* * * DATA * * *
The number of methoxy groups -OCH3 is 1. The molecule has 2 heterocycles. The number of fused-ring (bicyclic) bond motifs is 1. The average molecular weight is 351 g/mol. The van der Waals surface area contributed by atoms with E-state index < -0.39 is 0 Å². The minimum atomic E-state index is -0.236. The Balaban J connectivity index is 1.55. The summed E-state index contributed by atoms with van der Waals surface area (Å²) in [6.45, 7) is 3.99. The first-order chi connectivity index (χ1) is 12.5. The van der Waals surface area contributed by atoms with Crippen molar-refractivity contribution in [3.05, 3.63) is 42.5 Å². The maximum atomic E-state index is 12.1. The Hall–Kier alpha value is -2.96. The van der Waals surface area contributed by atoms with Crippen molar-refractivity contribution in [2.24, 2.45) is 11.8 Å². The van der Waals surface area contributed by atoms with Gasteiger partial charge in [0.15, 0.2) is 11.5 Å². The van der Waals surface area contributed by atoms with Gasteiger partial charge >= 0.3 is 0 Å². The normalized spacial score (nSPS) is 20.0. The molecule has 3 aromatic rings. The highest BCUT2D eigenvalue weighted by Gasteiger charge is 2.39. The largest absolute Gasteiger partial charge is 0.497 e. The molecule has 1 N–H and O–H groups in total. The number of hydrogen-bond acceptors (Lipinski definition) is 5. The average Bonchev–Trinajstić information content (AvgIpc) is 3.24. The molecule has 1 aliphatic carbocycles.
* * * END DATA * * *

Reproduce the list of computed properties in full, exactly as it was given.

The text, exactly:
The number of methoxy groups -OCH3 is 1. The molecule has 2 heterocycles. The number of fused-ring (bicyclic) bond motifs is 1. The average molecular weight is 351 g/mol. The van der Waals surface area contributed by atoms with E-state index < -0.39 is 0 Å². The minimum atomic E-state index is -0.236. The Balaban J connectivity index is 1.55. The summed E-state index contributed by atoms with van der Waals surface area (Å²) in [6.45, 7) is 3.99. The first-order chi connectivity index (χ1) is 12.5. The van der Waals surface area contributed by atoms with Crippen molar-refractivity contribution in [3.05, 3.63) is 42.5 Å². The maximum atomic E-state index is 12.1. The Hall–Kier alpha value is -2.96. The van der Waals surface area contributed by atoms with Crippen molar-refractivity contribution in [2.24, 2.45) is 11.8 Å². The van der Waals surface area contributed by atoms with Gasteiger partial charge in [0.15, 0.2) is 11.5 Å². The van der Waals surface area contributed by atoms with Gasteiger partial charge >= 0.3 is 0 Å². The normalized spacial score (nSPS) is 20.0. The molecule has 3 aromatic rings. The highest BCUT2D eigenvalue weighted by Gasteiger charge is 2.39. The largest absolute Gasteiger partial charge is 0.497 e. The molecule has 1 N–H and O–H groups in total. The number of hydrogen-bond acceptors (Lipinski definition) is 5. The average Bonchev–Trinajstić information content (AvgIpc) is 3.24. The molecule has 1 aliphatic carbocycles.